Boom time for go-back packers

Older Australians are flocking to Britain to relive a rite of passage, only this time with money, writes Robert Upe.

Australia's baby boomers are travelling in greater numbers than ever before and many of them are heading back to Britain, where they first went as backpackers.

A survey by seniors website YourLifeChoices has revealed that Britain is the most popular destination for boomers (people aged between 48 and 67), followed by New Zealand, the US, France and Italy.

YourLifeChoices publisher Kaye Fallick says: "A lot of people in the boomer bracket went to the UK for a year or six months as a rite of passage.

"They did the 'disco tour' of Europe; it was very superficial travel. But now they are going back to do it in comfort and to take in the history, museums, culture and food."

Australia has 5.5 million baby boomers and many are able to travel because they have retired or their children have left home.

Australian Bureau of Statistics figures show that the key age group for short-term departures has shifted from 45-49 in 2002 to 50-54 in 2012.

On the domestic front, the YourLifeChoices survey polled 5200 people aged 50-75 and revealed that Queensland is the most popular destination.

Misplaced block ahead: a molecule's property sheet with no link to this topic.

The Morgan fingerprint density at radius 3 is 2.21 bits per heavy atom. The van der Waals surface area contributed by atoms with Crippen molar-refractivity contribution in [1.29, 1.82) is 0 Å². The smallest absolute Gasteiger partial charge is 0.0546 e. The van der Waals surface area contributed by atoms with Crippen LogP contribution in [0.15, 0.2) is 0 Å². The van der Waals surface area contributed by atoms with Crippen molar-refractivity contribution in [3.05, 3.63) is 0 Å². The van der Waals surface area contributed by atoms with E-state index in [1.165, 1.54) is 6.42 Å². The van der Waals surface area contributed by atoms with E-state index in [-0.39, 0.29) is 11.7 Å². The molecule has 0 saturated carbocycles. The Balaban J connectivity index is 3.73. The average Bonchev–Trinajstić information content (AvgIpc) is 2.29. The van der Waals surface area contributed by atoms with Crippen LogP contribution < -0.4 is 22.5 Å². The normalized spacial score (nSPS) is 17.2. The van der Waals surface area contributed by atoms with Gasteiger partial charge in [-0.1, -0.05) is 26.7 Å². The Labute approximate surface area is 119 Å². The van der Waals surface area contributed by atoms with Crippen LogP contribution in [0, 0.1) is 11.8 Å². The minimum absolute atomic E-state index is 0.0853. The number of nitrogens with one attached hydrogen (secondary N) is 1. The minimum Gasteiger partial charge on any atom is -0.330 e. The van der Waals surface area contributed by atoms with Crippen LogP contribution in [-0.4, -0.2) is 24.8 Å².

Fallick says this is because of its variety - the tropics, the Gold Coast, the beaches and the outback - all rolled into one state.

Canberra didn't poll as well and seemingly suffers from its connection with politics.

"There is a lot to see and do there, but the political connection works as a turnoff," she says.

Fallick says technology is helping to fuel the boom in boomer travel.

"Life on the road is not as isolated as it once was. There is more connectivity with smartphones and tablets and there is free wi-fi at an increasing number of places such as airports and cafes," she says. "The technology makes it easier to pick up and go, and there are so many cheap deals and fares coming into our

inboxes these days that it's practical to travel for a short time.

"New Zealand has almost become a weekend destination, whereas once upon a time people would plan six months in advance to go there for seven to 10 days. The affordability makes it possible to go for a short time."

The 55-plus age group in Australia accounts for 24 per cent of the population and 56 per cent of net wealth. But Fallick says travel marketers and travel companies are missing a golden opportunity by focusing on younger age groups, which often don't have the money to travel and are more concerned with spending money on a mobile phone bill than an airfare.

"They are a 'here and now' generation and don't save for travel," Fallick says. "The older Australians have fat wallets and are begging to travel, but they are under the radar.

"Very few companies pay attention to older travellers. One exception is Trafalgar, which uses Kerri-Anne Kennerley as its ambassador, but really it's not often that you see a mature face in a travel brochure."


'They did the disco tour of Europe; it was very superficial travel.'

YourLifeChoices publisher Kaye Fallick